Paul is not expected to run the same kind of campaign as Cruz, but he will undoubtedly be competing for the votes of the same social conservatives Cruz is courting. It’s the competition for social conservatives that could prove problematic for the libertarian image Paul has garnered and the enthusiastic support he has secured among younger voters. Indeed, a CNN/ORC poll conducted earlier this year found 70 percent of Americans under the age of 50 believe same-sex couples have a constitutional right to marry. And a recent YouGov/Huffington Post poll found 32 percent of respondents said they would be more inclined to vote for a candidate who supports same-sex marriage, with 33 percent responding a candidates views on the issue do not matter. Only 24 percent were more likely to support a presidential candidate opposed to same-sex marriage.
Paul has made a number of stops to college campuses, including Howard University and Berkley. He’s repeatedly received the warmest reception at CPAC, a gathering far more popular among younger conservatives than those catering to social conservatives. While shifting public opinion on LGBT rights is a political reality Paul does not seem eager to address (during an interview with CNN last year Paul replied with a shrug when asked if he might rethink his position on same-sex marriage one day), he may not be given much of a choice.
Shortly after his presidential announcement, the Human Rights Campaign called on Paul to weigh in on Indiana’s religious freedom law. “Given that he has opposed ENDA, which would give LGBT workers express protection against discrimination in the workplace, Rand Paul needs to join the rest of the candidates and say whether he agrees that Mike Pence did the right thing when he signed a bill in Indiana that put LGBT Hoosiers at risk for discrimination,” said JoDee Winterhof, HRC’s vice president for Policy and Political Affairs. Unlike Cruz, Jeb Bush and others, Paul hasn’t spoken out on the Indiana law, or other religious freedom measures.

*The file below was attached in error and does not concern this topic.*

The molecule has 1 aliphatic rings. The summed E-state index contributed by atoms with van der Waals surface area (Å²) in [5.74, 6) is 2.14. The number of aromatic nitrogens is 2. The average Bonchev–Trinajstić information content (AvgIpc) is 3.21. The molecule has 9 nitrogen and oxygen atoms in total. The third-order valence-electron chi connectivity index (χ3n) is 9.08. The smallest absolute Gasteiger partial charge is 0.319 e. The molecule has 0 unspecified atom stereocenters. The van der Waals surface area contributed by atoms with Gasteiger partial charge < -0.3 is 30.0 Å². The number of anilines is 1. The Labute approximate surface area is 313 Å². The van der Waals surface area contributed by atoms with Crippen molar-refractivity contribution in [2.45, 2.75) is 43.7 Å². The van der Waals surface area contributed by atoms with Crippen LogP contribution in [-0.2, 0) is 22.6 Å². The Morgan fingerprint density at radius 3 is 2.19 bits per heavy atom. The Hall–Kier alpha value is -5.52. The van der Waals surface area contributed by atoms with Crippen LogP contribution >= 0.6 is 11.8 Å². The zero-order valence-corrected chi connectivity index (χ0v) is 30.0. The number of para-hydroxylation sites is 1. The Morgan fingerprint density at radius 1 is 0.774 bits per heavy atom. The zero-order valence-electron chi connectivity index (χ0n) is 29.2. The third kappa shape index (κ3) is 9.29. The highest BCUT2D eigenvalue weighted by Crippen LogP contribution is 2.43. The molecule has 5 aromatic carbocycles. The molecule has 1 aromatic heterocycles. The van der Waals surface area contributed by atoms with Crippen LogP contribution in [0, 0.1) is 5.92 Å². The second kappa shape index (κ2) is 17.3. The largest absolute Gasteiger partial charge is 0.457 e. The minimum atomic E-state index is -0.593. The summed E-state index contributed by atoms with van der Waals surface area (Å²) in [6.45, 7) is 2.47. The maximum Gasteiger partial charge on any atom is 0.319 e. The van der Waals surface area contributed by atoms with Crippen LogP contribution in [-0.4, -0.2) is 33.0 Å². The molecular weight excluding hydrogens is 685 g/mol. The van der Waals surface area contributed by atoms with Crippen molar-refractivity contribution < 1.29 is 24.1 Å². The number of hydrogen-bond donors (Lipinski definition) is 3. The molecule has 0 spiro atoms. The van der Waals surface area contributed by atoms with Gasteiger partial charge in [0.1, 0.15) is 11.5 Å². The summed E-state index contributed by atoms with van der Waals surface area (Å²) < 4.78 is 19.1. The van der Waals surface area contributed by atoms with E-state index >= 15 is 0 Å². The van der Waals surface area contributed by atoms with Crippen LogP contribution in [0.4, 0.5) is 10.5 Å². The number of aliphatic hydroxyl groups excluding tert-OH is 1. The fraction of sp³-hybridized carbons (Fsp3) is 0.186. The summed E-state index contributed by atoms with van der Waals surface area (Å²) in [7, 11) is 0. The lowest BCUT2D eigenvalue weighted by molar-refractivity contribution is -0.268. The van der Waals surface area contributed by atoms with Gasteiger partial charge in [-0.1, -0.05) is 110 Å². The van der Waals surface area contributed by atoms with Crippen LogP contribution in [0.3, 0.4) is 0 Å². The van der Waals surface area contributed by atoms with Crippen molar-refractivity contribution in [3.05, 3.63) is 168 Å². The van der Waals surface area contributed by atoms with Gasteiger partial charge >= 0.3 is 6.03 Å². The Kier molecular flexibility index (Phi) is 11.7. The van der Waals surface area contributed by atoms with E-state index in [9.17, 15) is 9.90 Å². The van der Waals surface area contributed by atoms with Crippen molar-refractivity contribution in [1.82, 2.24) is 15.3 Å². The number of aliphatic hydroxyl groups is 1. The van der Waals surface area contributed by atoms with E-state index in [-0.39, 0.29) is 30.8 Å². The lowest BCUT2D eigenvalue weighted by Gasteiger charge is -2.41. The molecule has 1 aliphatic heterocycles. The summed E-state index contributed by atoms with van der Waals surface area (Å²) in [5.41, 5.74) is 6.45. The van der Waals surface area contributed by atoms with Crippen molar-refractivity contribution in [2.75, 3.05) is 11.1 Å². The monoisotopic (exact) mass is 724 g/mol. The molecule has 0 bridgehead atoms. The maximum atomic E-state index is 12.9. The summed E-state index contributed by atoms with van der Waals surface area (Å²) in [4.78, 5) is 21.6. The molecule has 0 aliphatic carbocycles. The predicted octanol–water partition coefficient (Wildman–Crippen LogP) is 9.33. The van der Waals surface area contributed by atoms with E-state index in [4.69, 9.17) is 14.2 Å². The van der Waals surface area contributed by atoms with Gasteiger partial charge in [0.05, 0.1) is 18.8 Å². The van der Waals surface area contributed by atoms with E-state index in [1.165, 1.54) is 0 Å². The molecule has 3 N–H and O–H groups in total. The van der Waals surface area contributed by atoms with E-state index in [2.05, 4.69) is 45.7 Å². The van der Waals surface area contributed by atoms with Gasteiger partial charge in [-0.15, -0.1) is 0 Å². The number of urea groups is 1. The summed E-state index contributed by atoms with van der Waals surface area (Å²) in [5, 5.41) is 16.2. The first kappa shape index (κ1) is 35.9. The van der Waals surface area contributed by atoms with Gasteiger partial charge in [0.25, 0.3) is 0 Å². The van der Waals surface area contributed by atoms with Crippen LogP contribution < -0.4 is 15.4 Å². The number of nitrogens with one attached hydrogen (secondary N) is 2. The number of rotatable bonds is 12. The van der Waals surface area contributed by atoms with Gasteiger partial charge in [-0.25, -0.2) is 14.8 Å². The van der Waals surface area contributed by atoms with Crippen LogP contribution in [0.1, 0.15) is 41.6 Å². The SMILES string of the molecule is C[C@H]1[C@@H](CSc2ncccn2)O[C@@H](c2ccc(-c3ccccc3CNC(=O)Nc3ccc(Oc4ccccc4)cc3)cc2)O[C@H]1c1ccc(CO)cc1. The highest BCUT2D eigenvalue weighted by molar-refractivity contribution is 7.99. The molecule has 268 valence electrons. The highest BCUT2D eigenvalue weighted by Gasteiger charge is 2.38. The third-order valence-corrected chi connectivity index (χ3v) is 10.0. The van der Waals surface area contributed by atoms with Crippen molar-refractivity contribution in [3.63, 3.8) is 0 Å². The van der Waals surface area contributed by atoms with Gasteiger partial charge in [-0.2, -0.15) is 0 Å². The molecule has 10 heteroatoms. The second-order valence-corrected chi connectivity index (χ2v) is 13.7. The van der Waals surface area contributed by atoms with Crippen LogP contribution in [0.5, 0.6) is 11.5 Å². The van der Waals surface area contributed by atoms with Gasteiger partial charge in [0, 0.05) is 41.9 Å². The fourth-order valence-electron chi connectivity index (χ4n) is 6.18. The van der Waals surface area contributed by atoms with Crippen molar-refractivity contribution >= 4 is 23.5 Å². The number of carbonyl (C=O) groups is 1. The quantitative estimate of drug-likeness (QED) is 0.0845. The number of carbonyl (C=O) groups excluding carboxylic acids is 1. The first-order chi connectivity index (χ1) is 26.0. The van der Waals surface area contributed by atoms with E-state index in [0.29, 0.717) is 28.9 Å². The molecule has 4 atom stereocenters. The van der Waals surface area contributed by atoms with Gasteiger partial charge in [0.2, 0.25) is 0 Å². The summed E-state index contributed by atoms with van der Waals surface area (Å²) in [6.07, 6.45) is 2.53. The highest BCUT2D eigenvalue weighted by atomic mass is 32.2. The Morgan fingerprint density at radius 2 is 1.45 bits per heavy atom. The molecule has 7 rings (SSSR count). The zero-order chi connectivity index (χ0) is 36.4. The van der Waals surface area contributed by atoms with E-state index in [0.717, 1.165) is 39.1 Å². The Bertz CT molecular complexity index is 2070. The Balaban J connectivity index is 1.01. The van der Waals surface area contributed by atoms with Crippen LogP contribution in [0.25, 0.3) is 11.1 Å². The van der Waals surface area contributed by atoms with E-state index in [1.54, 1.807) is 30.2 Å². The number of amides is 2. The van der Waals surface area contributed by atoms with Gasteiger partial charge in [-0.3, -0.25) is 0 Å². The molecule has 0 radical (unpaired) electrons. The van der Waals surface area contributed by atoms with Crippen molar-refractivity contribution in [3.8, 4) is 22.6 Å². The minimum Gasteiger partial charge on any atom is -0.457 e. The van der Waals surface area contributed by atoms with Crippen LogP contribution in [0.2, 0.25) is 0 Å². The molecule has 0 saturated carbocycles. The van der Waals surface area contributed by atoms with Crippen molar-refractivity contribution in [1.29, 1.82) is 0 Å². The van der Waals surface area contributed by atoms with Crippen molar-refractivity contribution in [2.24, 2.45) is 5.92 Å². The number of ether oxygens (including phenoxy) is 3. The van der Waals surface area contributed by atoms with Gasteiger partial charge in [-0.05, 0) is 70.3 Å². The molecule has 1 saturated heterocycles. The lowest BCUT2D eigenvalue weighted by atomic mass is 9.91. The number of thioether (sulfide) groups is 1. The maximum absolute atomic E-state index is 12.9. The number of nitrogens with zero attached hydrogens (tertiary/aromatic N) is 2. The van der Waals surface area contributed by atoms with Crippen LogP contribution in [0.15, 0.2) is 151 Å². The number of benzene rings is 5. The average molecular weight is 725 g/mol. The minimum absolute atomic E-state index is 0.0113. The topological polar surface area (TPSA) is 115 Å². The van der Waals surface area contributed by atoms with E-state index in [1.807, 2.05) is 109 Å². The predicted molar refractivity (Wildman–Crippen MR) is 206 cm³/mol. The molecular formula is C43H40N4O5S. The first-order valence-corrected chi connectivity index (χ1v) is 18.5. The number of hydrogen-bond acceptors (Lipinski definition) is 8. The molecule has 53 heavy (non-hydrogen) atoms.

Rep. Debbie Wasserman Schultz (Fl.), chair of the Democratic National Committee, also shot back at Paul’s “different vision” for America. “He says he’s something different, but when you take a look, he’s the same as any other Republican presidential hopeful,” Wasserman Schultz said in a statement. “This is a classic example of a GOP presidential candidate thinking he can talk his way into our communities while turning his back on us when it comes to his policy prescriptions. Not only is Rand Paul not going to make the GOP’s tent any bigger, the tent actually collapses under the weight of his harmful policies,” she continued, accusing Paul of belittling LGBT rights.
Support for same-sex marriage is often considered a libertarian value. Even the libertarian Cato Institute filed a brief in the same-sex marriage cases before the U.S. Supreme Court arguing state bans on same-sex marriage create a “broad class-based regime denigrating and denying fundamental rights and benefits to an unpopular minority.” But Paul has often walked a fine line on LGBT issues, harboring his own personal opposition while vowing to expand the GOP to all walks of life. “The party can’t become the opposite of what it is,” Paul told New York Times Magazine last year. “If you tell people from Alabama, Mississippi or Georgia, ‘You know what, guys, we’ve been wrong, and we’re gonna be the pro-gay-marriage party,’ they’re either gonna stay home or — I mean, many of these people joined the Republican Party because of these social issues. So I don’t think we can completely flip. But can we become, to use the overused term, a bigger tent? I think we can and can agree to disagree on a lot of these issues. I think the party will evolve. It’ll either continue to lose, or it’ll become a bigger place where there’s a mixture of opinions.”
As a senator, that vision of a more inclusive Republican Party has garnered Paul support from unlikely places. But presidential politics is about the views of an individual. And how Paul’s personal views play with a changing general electorate remains untested.